The US Food and Drug Administration on Friday approved the country’s first gene-editing therapy, Casgevy, for use in patients with sickle cell disease.
The approval it comes about a decade after the discovery of CRISPR technology for editing human DNA, which represents a major scientific advance. But reaching the tens of thousands of people who could benefit from the treatment could be difficult, given the potential hurdles — including the cost, at $2.2 million per patient — of administering the complex treatment.
Casgevy, developed jointly by Vertex Pharmaceuticals and CRISPR Therapeutics, uses Nobel Prize-winning CRISPR technology to edit a person’s genes to treat disease. The treatment was approved by UK regulators last month.
Vertex shares fell 1% on Friday, while CRISPR shares fell 8%.
Sickle cell, an inherited blood disorder, causes red blood cells to become misshapen crescents that stick inside blood vessels, restricting blood flow and causing what are known as pain attacks. About 100,000 Americans are estimated to have the disease.
This microscope photo provided on Oct. 25, 2023 by the Centers for Disease Control and Prevention shows crescent-shaped red blood cells from a patient with sickle cell disease in 1972. Britain’s drug regulator has approved the world’s first gene therapy treatment for sickle cell disease , in a move that could bring relief to thousands of people with the crippling disease in the UK
Dr. F. Gilbert/CDC via AP, File
Casgevy uses CRISPR to make an edit to a person’s DNA that activates fetal hemoglobin, a protein that normally turns off shortly after birth, to help red blood cells maintain their healthy crescent shape. In clinical trials, Casgevy eliminated pain attacks in most patients.
The FDA has approved the treatment for people 12 years of age and older.
“Sickle cell disease is a rare, debilitating and life-threatening blood disorder with significant unmet need, and we are excited to advance the field, especially for people whose lives have been severely disrupted by the disease,” said Dr. Nicole Verdun , director of the Office of Therapeutic Products within the FDA’s Center for Biologics Evaluation and Research, in a statement.
“Gene therapy holds the promise of providing more targeted and effective treatments, especially for people with rare diseases where current treatment options are limited,” added Verdun.
While the treatment itself is only administered once, the entire process takes months. Blood stem cells are extracted and isolated before being sent to Vertex’s laboratory, where they are genetically modified. Once ready, patients receive chemotherapy for a few days to clear out old cells and make room for new ones. After the new cells are injected, recipients spend weeks in the hospital recovering.
Vertex will take the lead in marketing the drug, and an estimated 16,000 people with severe cases of sickle cell disease will be eligible.
Even among people who could benefit most, analysts worry that few will clamor for a treatment that takes months to complete, carries the risk of infertility and can be prohibitive. Vertex said in a regulatory filing Friday that it will charge $2.2 million per patient for the treatment.
“We believe the price of the drug reflects the value it brings, and the value it brings is a one-time treatment for a potentially lifetime cure,” Vertex CEO Dr. Reshma Kewalramani in an interview with CNBC.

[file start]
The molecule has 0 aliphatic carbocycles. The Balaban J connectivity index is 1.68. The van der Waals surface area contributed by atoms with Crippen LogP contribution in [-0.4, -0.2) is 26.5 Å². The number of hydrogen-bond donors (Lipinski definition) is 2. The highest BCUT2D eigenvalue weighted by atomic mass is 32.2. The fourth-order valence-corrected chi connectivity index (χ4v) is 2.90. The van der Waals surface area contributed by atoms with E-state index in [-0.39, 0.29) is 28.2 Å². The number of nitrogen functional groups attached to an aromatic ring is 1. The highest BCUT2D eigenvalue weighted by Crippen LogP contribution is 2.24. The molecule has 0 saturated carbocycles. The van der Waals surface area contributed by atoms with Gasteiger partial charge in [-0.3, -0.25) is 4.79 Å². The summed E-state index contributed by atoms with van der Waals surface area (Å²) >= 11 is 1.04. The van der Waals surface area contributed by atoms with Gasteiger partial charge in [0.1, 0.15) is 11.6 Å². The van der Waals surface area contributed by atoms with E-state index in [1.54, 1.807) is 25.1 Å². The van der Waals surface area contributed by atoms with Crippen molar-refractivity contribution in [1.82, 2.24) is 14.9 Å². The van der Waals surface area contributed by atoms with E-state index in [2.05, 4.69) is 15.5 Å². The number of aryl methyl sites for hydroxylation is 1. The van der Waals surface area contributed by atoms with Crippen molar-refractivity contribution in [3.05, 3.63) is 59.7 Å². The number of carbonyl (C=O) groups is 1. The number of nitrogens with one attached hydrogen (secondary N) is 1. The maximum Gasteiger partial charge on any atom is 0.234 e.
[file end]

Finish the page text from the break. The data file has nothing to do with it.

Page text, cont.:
Vertex is seeing “unanimous enthusiasm” from payers, patients and doctors because people with sickle cell disease have been marginalized, Kewalramani said, and the field hasn’t seen much innovation.
Because the procedure is so complex, it will be limited to certain health facilities such as academic medical centers. Nine healthcare facilities are ready to begin administering Casgevy, Vertex said in a release, with more facilities to be added in the coming weeks.
The FDA also approved on Friday a separate gene therapy from Bluebird Bio, called Lyfgenia, works differently than Casgevy, but is administered similarly and is also intended to eliminate pain attacks. This treatment is also approved for the treatment of sickle cell disease in people 12 years of age and older.
Bluebird will charge $3.1 million per patient for Lyfgenia. Shares of that company, which has a market value of just about $300 million, fell 40% on Friday.
Dr. Peter Marks, director of the FDA’s Center for Biologics Evaluation and Research, estimated during a call with reporters Friday that the two treatments approved Friday will have nearly 20,000 patients eligible for treatment.
But the FDA included a black box warning — the strongest safety warning label — on Bluebird Bio’s Lyfgenia, noting that in rare cases the treatment can cause certain blood cancers.
The FDA added this warning after two patients received Lyfgenia a clinical trial died of a form of leukemia, Verden told reporters Friday.
The agency said it is not yet clear whether Lyfgenia itself or another part of the treatment process, such as chemotherapy, caused the cancer.
But Marks said the FDA wants patients to be aware of all the potential side effects of the entire treatment process: “It’s about the totality of the treatment that’s been given,” he told reporters.
Vertex didn’t see similar cases of blood cancers in its clinical trial, which is why it didn’t get a black box warning on its label, Verden noted.
Both Bluebird Bio and Vertex will follow patients receiving the treatments for 15 years as part of a post-approval study. The FDA has encouraged companies to specifically monitor for malignancy, or the presence of cancer cells that can spread to other parts of the body.